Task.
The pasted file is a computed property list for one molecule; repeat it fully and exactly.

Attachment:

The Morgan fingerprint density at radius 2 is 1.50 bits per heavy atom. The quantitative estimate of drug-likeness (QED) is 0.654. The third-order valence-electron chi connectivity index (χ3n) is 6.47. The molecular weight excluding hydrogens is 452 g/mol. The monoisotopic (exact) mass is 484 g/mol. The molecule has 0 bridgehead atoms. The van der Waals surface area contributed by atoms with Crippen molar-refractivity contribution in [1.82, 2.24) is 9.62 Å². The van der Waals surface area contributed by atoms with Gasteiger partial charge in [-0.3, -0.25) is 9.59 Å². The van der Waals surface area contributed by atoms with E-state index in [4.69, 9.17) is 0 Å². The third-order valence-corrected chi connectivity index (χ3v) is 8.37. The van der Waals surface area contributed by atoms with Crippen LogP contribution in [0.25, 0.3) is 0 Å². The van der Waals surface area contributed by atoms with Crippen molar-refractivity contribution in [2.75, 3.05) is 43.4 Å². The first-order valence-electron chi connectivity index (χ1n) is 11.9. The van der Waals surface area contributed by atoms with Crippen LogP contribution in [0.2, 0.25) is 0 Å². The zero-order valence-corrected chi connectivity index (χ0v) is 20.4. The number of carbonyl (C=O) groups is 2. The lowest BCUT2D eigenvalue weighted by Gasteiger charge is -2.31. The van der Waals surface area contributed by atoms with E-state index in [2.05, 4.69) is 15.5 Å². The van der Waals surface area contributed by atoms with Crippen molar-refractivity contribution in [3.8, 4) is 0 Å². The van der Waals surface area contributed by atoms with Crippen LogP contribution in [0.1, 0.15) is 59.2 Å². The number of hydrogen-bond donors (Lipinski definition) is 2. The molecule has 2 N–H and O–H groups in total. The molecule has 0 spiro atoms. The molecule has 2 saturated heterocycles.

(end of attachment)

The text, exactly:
The Morgan fingerprint density at radius 2 is 1.50 bits per heavy atom. The quantitative estimate of drug-likeness (QED) is 0.654. The third-order valence-electron chi connectivity index (χ3n) is 6.47. The molecular weight excluding hydrogens is 452 g/mol. The monoisotopic (exact) mass is 484 g/mol. The molecule has 0 bridgehead atoms. The van der Waals surface area contributed by atoms with Crippen molar-refractivity contribution in [1.82, 2.24) is 9.62 Å². The van der Waals surface area contributed by atoms with Gasteiger partial charge in [-0.3, -0.25) is 9.59 Å². The van der Waals surface area contributed by atoms with E-state index in [4.69, 9.17) is 0 Å². The third-order valence-corrected chi connectivity index (χ3v) is 8.37. The van der Waals surface area contributed by atoms with Crippen LogP contribution in [0.25, 0.3) is 0 Å². The van der Waals surface area contributed by atoms with Crippen molar-refractivity contribution in [2.75, 3.05) is 43.4 Å². The first-order valence-electron chi connectivity index (χ1n) is 11.9. The van der Waals surface area contributed by atoms with Crippen LogP contribution in [0.2, 0.25) is 0 Å². The zero-order valence-corrected chi connectivity index (χ0v) is 20.4. The number of carbonyl (C=O) groups is 2. The lowest BCUT2D eigenvalue weighted by Gasteiger charge is -2.31. The van der Waals surface area contributed by atoms with E-state index in [2.05, 4.69) is 15.5 Å². The van der Waals surface area contributed by atoms with Crippen molar-refractivity contribution in [3.8, 4) is 0 Å². The van der Waals surface area contributed by atoms with Crippen LogP contribution in [0.1, 0.15) is 59.2 Å². The number of hydrogen-bond donors (Lipinski definition) is 2. The molecule has 2 N–H and O–H groups in total. The molecule has 0 spiro atoms. The molecule has 2 saturated heterocycles.